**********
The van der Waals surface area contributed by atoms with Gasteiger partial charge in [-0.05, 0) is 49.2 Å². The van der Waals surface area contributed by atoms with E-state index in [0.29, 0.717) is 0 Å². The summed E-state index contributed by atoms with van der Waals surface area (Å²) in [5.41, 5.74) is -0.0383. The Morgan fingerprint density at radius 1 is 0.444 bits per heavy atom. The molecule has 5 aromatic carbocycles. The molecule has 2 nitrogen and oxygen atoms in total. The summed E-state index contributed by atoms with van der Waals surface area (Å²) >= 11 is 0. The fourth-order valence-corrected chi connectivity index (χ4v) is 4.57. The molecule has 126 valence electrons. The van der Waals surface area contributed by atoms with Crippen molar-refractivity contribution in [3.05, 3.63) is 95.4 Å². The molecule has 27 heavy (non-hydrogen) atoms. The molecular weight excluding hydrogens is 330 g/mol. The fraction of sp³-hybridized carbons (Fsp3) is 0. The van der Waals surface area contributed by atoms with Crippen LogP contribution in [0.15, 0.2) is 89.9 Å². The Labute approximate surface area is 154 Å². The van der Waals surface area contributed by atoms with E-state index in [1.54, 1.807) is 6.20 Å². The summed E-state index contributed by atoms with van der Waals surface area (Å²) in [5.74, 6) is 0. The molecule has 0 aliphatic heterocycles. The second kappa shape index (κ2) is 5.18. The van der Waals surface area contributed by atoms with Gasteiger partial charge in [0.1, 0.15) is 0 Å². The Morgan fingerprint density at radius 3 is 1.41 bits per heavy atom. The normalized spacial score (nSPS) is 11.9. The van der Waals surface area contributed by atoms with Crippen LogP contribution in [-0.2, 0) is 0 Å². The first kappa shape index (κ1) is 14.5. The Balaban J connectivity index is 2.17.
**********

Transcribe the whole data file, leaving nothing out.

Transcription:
The van der Waals surface area contributed by atoms with Gasteiger partial charge in [-0.05, 0) is 49.2 Å². The van der Waals surface area contributed by atoms with E-state index in [0.29, 0.717) is 0 Å². The summed E-state index contributed by atoms with van der Waals surface area (Å²) in [5.41, 5.74) is -0.0383. The Morgan fingerprint density at radius 1 is 0.444 bits per heavy atom. The molecule has 5 aromatic carbocycles. The molecule has 2 nitrogen and oxygen atoms in total. The summed E-state index contributed by atoms with van der Waals surface area (Å²) >= 11 is 0. The fourth-order valence-corrected chi connectivity index (χ4v) is 4.57. The molecule has 126 valence electrons. The van der Waals surface area contributed by atoms with Crippen molar-refractivity contribution in [3.05, 3.63) is 95.4 Å². The molecule has 27 heavy (non-hydrogen) atoms. The molecular weight excluding hydrogens is 330 g/mol. The fraction of sp³-hybridized carbons (Fsp3) is 0. The van der Waals surface area contributed by atoms with Crippen LogP contribution in [0.15, 0.2) is 89.9 Å². The Labute approximate surface area is 154 Å². The van der Waals surface area contributed by atoms with E-state index in [1.54, 1.807) is 6.20 Å². The summed E-state index contributed by atoms with van der Waals surface area (Å²) in [5.74, 6) is 0. The molecule has 0 aliphatic heterocycles. The second kappa shape index (κ2) is 5.18. The van der Waals surface area contributed by atoms with Gasteiger partial charge in [0.1, 0.15) is 0 Å². The Morgan fingerprint density at radius 3 is 1.41 bits per heavy atom. The normalized spacial score (nSPS) is 11.9. The van der Waals surface area contributed by atoms with Crippen LogP contribution in [-0.2, 0) is 0 Å². The first kappa shape index (κ1) is 14.5. The Balaban J connectivity index is 2.17.